11 Lusty Love Poems For The Horny Woman In ALL Of Us

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11 Lusty Love Poems For The Horny Women
Love, Sex

Holy hell, these are hot.

Love poems are the little black dress of the lyrical verses. They’re romantic and heartwarming. But what if you want to rip off that dress and flaunt the black lace underneath? Lusty poems will fulfill that passion.

Burning with intensity and hunger, lusty love poems channel our human need for physical pleasure. Heat up your loins by reading these lusty love poems aloud to yourself or your lover. You won't be disappointed. 

1. Sometimes lust doesn’t beat around the bush, like this poem.

you are the one
i am lit for.
Come with your rod
that twists
and is a serpent.
i am the bush.
i am burning
i am not consumed.

"To a Dark Moses" by Lucille Clifton

2. E.E. Cummings has a talent for moving parts.

may i feel said he
(i'll squeal said she
just once said he)
it's fun said she

(may i touch said he
how much said she
a lot said he)
why not said she

(let's go said he
not too far said she
what's too far said he
where you are said she)

"May I feel Said He" by E.E. Cummings (Read the entire poem here, or why not let Tom Hiddleston read it to you?)

3. Walt Whitman sings his praises for his woman.

Through you I drain the pent-up rivers of myself,
In you I wrap a thousand onward years,
On you I graft the grafts of the best-beloved of me and
  America,
The drops I distil upon you shall grow fierce and athletic
  girls, new artists, musicians, and singers,
The babes I beget upon you are to beget babes in their turn,
I shall demand perfect men and women out of my love-
  spendings,
I shall expect them to interpenetrate with others, as I and
  you interpenetrate now,
I shall count on the fruits of the gushing showers of them, as
  I count on the fruits of the gushing showers I give now,
I shall look for loving crops from the birth, life, death,
  immortality, I plant so lovingly now.

"A Woman Waits For Me" by Walt Whitman

4. Not only has the talented D.H. Lawrence penned sexy books, but he's got a way with rhyme.

And down his mouth comes to my mouth! and down
His bright dark eyes come over me, like a hood
Upon my mind! his lips meet mine, and a flood
Of sweet fire sweeps across me, so I drown
Against him, die, and find death good.

—"Cruelty and Love/Love on a Farm" by D.H. Lawrence

5. Elizabeth W. Garber captures the hunger of lust.

I am so amazed to find myself kissing you
with such abandon,
filling myself with our kisses
astounding hunger for edges of lips and tongue.
Returning to feast again and again,
our bellies never overfilling from this banquet.

—"Feasting" by Elizabeth W. Garber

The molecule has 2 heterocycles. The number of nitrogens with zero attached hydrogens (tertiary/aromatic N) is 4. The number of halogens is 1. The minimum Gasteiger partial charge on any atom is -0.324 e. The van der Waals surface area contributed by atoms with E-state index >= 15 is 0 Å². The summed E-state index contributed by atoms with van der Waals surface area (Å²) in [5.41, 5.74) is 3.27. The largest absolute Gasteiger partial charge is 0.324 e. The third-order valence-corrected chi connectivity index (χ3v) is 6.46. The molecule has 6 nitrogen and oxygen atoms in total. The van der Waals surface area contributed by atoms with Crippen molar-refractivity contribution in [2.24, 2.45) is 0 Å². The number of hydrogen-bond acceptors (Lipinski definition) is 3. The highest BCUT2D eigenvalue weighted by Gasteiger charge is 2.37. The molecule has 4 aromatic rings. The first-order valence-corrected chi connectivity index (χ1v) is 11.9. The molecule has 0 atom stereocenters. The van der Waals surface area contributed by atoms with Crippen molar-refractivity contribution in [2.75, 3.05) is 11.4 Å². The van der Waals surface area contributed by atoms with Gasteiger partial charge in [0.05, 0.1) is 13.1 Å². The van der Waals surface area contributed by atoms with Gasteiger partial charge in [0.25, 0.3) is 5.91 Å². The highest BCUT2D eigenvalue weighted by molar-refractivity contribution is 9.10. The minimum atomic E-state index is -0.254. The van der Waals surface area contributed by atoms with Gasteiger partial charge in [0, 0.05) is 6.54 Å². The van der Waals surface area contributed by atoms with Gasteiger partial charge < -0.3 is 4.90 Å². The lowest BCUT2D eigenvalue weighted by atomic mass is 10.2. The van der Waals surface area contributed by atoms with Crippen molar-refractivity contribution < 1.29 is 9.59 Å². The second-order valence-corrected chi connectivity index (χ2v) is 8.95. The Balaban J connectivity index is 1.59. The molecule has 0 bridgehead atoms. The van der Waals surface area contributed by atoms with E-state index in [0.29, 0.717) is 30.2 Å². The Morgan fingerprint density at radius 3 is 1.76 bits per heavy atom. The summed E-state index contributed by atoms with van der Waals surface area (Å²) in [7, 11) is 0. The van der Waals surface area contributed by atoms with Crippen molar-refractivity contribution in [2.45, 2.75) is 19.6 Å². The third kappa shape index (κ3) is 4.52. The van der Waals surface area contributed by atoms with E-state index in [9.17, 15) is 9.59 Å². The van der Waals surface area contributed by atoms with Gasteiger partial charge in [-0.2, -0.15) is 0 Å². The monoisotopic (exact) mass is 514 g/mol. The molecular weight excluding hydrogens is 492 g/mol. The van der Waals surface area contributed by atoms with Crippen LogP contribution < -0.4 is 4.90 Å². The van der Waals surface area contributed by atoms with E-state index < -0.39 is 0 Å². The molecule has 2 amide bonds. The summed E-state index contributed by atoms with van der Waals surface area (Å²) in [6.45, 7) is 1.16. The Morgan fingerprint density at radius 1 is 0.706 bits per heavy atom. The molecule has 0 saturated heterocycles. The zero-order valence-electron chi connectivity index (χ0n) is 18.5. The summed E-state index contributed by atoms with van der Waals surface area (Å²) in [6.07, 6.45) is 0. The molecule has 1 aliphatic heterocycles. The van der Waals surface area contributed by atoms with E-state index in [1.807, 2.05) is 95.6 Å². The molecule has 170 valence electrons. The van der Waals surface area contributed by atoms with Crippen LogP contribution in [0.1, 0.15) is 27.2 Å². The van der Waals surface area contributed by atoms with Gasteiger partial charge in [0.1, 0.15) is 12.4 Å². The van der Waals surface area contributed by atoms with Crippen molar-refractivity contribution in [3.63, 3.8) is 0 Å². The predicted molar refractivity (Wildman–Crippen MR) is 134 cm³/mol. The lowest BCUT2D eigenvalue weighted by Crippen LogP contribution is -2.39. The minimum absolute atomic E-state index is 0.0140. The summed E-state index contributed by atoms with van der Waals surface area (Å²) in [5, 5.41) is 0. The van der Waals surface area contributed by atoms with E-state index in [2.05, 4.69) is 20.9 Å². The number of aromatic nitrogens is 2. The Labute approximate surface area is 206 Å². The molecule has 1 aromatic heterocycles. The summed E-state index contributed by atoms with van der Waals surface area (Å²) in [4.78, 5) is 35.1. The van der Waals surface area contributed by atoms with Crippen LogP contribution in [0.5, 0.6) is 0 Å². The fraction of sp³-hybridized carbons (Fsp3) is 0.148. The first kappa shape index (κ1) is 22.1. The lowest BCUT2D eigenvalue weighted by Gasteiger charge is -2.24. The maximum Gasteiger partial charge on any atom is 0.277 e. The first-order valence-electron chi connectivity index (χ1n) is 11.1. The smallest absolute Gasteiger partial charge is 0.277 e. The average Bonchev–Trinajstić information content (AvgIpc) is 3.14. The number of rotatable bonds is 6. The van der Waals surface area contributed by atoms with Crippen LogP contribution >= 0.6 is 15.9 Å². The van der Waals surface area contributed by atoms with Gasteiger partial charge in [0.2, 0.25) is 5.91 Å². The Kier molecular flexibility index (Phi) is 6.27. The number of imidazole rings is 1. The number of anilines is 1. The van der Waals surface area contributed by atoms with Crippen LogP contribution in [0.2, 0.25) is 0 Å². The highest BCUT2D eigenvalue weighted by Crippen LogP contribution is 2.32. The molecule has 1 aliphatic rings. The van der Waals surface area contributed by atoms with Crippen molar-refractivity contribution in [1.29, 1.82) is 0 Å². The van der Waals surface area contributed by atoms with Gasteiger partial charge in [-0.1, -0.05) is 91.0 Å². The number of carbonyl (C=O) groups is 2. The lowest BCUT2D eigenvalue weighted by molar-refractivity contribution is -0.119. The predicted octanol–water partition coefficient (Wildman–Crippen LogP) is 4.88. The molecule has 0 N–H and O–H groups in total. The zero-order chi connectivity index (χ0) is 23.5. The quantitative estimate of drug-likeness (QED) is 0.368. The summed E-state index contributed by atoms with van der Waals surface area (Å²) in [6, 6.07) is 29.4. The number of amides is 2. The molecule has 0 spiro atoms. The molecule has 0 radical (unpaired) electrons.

6. While W.H. Auden may be gay, we can all appreciate his ode to a blow job.

I opened a gap in the flap. I went in there.
I sought for a slit in the gripper shorts that had charge
Of the basket I asked for. I came to warm flesh then to hair.
I went on. I found what I hoped. I groped. It was large.

He responded to my fondling in a charming, disarming way:
Without a word he unbuckled his belt while I felt.
And lolled back, stretching his legs. His pants fell away.
Carefully drawing it out, I beheld what I held.

—"The Platonic Blow" by W.H. Auden

7. We can all relate to all consuming need.

As bone hugs the ache home, so
I'm vexed to love you, your body

the shape of returns, your hair a torso
of light, your heat
I must have, your opening
I'd eat, each moment
of that soft-finned fruit,
inverted fountain in which I don't see me.

My tongue remembers your wounded flavor.
The vein in my neck
adores you. A sword
stands up between my hips,
my hidden fleece send forth its scent of human oil.

—"The City In Which I Love You" by Li-Young Lee

8. Sandra Cisneros understands the call of morning sex.

Mornings I still
reach for you before
opening my eyes.

An antique habit from
last summer when we pulled
each other into the heat of groin

and belly, slept with an arm
around the other.

"Bay Poem From Berkeley" by Sandra Cisneros (Keep reading for the surprise twist.)

9. Dorianne Laux extolls the aural and sensual pleasures of the F-word.

You called it screwing, what we did nights
on the rug in front of the mirror, draped
over the edge of a hotel bed, on balconies
overlooking the dark hearts of fir trees

or a city of flickering lights. You'd
whisper that word into my ear
as if it were a thing you could taste—
a sliver of fish, a swirl of chocolate

on the tongue. I knew only
the rough exuberant consonant
of fucking, and this soft s and hard c
was a new sound—querulous, slow...

—"The Word" by Dorianne Laux

10. Vegetable is definitely a euphemism.

My vegetable love should grow
Vaster than empires, and more slow;
An hundred years should go to praise
Thine eyes and on thy forehead gaze;
Two hundred to adore each breast;
But thirty thousand to the rest;
An age at least to every part,
And the last age should show your heart;
For, Lady, you deserve this state,
Nor would I love at lower rate.

—"A Coy Mistress" by Andrew Marvell

11. Last but not least is the masterful Rumi.

If anyone asks you
how the perfect satisfaction
of all our sexual wanting
will look, lift your face
and say,

Like this.

When someone mentions the gracefulness
of the nightsky, climb up on the roof
and dance and say,

Like this.

If anyone wants to know what "spirit" is,
or what "God’s fragrance" means,
lean your head toward him or her.
Keep your face there close.

Like this.

"Like This" by Rumi

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